However, any age determination of an archaeological site contains random and systematic errors which most often are difficult or impossible to estimate (even in the case of 14C dates). These uncertainties can place a data point above the curve . More importantly, any local acceleration of the spread can also produce a data point lying above the globally averaged dependence , by producing a local Neolithic arrival time that is earlier than the average value of at the relevant distance D. Therefore, our determination of the envelope representing the globally averaged arrival time must rely on statistical procedures. We analyze a compilation of 14C and archaeological age determinations for the early Neolithic sites in South Asia to reveal and quantify the spatio-temporal continuity of the Neolithic dispersal in Southern Asia.

The West-east Connection in the Asian Neolithic

There are several lines of evidence that support the idea of connection between the Neolithic in the Near East and in the Indian subcontinent. The prehistoric site of Mehrgarh in Baluchistan (modern Pakistan) is the earliest Neolithic site in the north-west Indian subcontinent, dated as early as 8500 BCE [18].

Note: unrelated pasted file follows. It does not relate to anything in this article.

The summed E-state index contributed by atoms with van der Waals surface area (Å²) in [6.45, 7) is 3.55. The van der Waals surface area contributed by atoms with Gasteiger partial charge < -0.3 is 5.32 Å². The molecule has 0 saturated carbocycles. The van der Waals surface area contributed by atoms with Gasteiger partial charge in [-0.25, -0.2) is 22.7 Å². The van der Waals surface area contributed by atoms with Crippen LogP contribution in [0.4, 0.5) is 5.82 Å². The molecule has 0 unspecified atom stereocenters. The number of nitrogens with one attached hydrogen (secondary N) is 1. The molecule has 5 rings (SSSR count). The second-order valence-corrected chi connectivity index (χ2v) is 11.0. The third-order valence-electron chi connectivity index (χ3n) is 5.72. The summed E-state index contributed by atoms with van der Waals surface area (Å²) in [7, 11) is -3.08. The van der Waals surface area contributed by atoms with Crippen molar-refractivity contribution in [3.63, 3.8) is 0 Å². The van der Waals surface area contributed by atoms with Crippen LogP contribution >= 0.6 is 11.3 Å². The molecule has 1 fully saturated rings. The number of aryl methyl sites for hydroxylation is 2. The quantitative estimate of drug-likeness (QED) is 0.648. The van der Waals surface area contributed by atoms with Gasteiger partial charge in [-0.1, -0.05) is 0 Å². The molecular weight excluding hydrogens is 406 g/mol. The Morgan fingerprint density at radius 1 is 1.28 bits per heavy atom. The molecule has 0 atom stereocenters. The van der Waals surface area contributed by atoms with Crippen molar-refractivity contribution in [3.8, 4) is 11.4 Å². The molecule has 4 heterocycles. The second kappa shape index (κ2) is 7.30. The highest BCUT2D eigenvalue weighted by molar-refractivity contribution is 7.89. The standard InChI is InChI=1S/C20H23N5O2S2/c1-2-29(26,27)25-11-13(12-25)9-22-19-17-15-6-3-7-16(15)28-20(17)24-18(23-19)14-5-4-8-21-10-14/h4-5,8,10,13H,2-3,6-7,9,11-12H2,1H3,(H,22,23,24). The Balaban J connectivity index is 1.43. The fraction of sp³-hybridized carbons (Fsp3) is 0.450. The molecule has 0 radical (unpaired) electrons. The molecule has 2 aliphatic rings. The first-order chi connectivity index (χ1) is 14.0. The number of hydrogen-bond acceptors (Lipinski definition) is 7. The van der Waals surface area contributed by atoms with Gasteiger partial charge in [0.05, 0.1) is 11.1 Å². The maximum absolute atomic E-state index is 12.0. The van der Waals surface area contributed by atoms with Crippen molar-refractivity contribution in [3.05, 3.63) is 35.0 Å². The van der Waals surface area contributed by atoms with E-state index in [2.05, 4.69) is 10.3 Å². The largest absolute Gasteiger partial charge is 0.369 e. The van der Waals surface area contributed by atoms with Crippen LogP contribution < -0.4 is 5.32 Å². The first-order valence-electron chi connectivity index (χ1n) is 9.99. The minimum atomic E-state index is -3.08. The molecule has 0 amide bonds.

Neolithic domesticated crops in Mehrgarh include more than 90% barley and a small amount of wheat. There is good evidence for the local domestication of barley and the zebu cattle at Mehrgarh [19], [20], but the wheat varieties are suggested to be of Near-Eastern origin, as the modern distribution of wild varieties of wheat is limited to Northern Levant and Southern Turkey [21]. A detailed satellite map study of a few archaeological sites in the Baluchistan and Khybar Pakhtunkhwa regions also suggests similarities in early phases of farming with sites in Western Asia [22]. Pottery prepared by sequential slab construction, circular fire pits filled with burnt pebbles, and large granaries are common to both Mehrgarh and many Mesopotamian sites [23]. The postures of the skeletal remains in graves at Mehrgarh bear strong resemblance to those at Ali Kosh in the Zagros Mountains of southern Iran [19]. Clay figurines found in Mehrgarh resemble those discovered at Zaghe on the Qazvin plain south of the Elburz range in Iran (the 7th millennium BCE) and Jeitun in Turkmenistan (the 6th millennium BCE) [24]. Strong arguments have been made for the Near-Eastern origin of some domesticated plants and herd animals at Jeitun in Turkmenistan (pp. 225–227 in [25]).